an image of a person's shadow standing in front of a door with a key hole


This resource describes digital escape rooms for collaborative learning and steps for implementation.

What Are Digital Escape Rooms

Escape rooms can be a fun, exciting way to unlock a mystery in a collaborative manner. In physical escape rooms teams work together to solve various clues and unlock codes so that they can essentially escape the room. Escape rooms can be engaging active learning activities that allow students to review course concepts with their peers during class. Escape rooms can translate well into virtual, synchronous settings by building them in a tool such as Google Forms and assigning students to specific groups or breakout rooms to solve the clues. 

The links below provide some inspiration to sample digital escape rooms, including some that are educational and others that are for purely entertainment purposes. These examples highlight the diversity of what a digital escape room can look like, and the varying tools that can be used to develop them (e.g. Google Forms, Google Sites, Google Slides, and ThingLink).  

How to Implement Digital Escape Rooms in the Classroom

After reviewing a few examples, see the 10-step process below presented in Neumann et al. (2020, p. 420-421) to see what it can entail:

  1. Determine which group of students you are creating the digital escape room for, the length of time you will give students to complete the escape room, your intended level of difficulty, topic(s) to be covered, and learning objectives. 
  2. Create a list of the 3-5 most important takeaways from the topic your digital escape room will be covering. 
  3. Write one question for each important takeaway that would encourage students to demonstrate and/or apply what they have learned.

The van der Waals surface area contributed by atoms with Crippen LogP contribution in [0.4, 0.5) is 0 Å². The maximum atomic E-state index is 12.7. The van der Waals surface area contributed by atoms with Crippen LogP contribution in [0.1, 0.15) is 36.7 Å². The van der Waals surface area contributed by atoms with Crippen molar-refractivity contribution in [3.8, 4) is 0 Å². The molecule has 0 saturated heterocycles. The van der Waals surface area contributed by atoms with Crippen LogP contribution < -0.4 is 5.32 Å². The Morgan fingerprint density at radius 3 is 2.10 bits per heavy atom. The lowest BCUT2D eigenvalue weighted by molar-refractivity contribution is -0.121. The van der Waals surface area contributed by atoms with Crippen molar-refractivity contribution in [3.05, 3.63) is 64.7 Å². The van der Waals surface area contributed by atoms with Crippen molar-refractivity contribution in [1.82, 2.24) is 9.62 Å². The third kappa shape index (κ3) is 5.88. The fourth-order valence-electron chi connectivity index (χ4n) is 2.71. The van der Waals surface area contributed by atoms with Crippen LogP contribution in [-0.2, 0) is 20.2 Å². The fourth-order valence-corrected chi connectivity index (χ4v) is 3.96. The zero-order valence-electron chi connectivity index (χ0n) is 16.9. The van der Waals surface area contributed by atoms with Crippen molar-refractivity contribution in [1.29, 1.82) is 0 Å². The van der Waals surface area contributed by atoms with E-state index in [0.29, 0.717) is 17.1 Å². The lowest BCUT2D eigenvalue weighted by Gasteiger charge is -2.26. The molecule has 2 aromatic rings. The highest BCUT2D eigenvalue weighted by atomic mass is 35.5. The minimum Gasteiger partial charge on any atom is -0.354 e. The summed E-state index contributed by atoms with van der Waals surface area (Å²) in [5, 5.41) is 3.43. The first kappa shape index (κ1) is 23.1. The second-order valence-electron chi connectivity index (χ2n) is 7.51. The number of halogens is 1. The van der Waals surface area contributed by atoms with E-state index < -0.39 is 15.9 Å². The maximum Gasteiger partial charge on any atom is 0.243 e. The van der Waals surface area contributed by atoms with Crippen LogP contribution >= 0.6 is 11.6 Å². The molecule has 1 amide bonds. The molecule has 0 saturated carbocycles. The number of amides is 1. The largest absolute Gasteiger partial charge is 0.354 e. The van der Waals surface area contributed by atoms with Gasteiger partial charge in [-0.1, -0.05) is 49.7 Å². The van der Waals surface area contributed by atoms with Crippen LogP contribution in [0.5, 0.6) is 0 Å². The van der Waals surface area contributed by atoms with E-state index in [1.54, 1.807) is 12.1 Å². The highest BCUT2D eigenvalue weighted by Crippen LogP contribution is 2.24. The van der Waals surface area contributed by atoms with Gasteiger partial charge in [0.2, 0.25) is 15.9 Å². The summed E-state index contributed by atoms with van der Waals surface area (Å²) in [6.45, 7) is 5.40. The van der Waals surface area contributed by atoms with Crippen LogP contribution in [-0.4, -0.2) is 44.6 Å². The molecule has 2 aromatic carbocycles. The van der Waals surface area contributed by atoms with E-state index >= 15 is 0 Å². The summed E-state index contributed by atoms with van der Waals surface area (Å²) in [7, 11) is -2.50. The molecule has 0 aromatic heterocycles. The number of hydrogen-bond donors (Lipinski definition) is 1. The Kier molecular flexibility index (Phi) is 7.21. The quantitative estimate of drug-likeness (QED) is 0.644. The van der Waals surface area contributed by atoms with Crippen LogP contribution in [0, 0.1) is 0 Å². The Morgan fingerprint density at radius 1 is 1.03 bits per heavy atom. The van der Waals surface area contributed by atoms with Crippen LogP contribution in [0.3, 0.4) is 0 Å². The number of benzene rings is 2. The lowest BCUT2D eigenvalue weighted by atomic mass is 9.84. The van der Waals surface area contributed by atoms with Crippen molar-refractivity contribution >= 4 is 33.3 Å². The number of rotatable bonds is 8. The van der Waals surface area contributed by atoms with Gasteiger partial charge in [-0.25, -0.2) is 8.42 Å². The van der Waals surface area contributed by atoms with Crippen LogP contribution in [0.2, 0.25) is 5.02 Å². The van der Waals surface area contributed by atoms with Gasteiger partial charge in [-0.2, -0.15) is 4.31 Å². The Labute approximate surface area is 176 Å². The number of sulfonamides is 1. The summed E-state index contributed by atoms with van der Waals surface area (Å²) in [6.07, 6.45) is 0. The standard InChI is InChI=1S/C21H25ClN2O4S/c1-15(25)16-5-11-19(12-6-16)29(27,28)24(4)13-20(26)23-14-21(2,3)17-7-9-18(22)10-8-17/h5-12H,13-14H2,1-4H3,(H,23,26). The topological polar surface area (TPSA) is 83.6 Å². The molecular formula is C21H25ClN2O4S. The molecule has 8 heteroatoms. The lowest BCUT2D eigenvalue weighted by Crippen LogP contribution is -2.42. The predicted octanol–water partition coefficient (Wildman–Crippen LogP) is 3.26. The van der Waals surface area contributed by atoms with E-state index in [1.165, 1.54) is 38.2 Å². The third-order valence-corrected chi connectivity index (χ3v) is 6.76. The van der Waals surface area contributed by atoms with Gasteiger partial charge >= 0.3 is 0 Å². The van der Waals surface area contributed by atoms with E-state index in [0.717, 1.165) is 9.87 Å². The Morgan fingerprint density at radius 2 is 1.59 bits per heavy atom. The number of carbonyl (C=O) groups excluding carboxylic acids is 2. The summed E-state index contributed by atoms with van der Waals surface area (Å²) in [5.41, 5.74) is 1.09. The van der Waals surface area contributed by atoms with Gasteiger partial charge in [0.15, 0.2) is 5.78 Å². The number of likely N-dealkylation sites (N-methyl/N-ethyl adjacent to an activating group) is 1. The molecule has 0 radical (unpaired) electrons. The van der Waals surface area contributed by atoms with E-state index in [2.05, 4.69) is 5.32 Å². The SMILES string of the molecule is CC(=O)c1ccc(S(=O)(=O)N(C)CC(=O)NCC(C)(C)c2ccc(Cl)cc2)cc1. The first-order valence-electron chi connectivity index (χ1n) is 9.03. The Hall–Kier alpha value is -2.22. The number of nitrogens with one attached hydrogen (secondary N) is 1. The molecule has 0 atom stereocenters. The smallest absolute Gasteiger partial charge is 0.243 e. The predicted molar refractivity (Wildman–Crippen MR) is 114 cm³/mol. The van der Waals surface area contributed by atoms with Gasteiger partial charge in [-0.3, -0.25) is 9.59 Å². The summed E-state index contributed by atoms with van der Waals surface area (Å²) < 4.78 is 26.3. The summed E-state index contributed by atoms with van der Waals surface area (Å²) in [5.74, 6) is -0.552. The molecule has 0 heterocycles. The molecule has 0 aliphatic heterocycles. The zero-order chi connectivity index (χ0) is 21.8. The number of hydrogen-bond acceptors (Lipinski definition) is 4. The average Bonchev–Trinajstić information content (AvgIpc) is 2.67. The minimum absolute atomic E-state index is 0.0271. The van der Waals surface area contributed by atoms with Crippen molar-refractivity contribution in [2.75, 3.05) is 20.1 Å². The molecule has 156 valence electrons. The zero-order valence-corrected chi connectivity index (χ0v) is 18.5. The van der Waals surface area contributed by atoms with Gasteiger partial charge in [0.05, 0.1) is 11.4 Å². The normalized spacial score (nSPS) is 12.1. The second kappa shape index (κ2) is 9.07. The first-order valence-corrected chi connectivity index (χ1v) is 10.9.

4. Write a background story that provides the context or theme for the room or environment your students are trying to escape from. Hide clues in the background story that presents the first puzzle students need to solve to unlock the first lock.
  5. Find or create an image of the “room” or environment students will be escaping from. In step 7, you will hide links to additional puzzles that assist students in unlocking other locks.
  6. Create puzzles for the remaining questions you wrote in step 3. Consider using the provided puzzle resources to assist you in creating the puzzles.
  7. Hide the links to each puzzle you created in step 6 in the image of the room or environment students will escape from.
  8. Create a form for students to submit their puzzle solutions and unlock each of the locks. If possible, create a section for each lock and require response validation for text that contains only the answer; this will prevent students from moving to the next lock before they have submitted the correct response.
  9. Compile your background story, room/environment image, and form in a single location for students to access and complete.
  10. After implementing, evaluate the learning objectives, get feedback from students about their experiences, and update the digital escape room as necessary.

Neumann et al. (2020) provides access to a template to complete the steps above, as well as a list of sample tools that can be used to create the escape room.  


Neumann, K.L., Alvarado-Albertorio, F. & Ramírez-Salgado, A. (2020). Online Approaches for Implementing a Digital Escape Room with Preservice Teachers. Journal of Technology and Teacher Education, 28(2), 415-424. Waynesville, NC USA: Society for Information Technology & Teacher Education. Retrieved February 19, 2021 from 

Additional Resources

Creating Digital Escape Rooms (video and slides from Professors at Play)  

How to Build a Digital Escape Room Using Google Forms

Digital Escape Rooms With ThingLink & Google Forms

How to Create a Digital Breakout for the Classroom

Music Teachers: How to Set Up Your First Escape Room

Breakout EDU 


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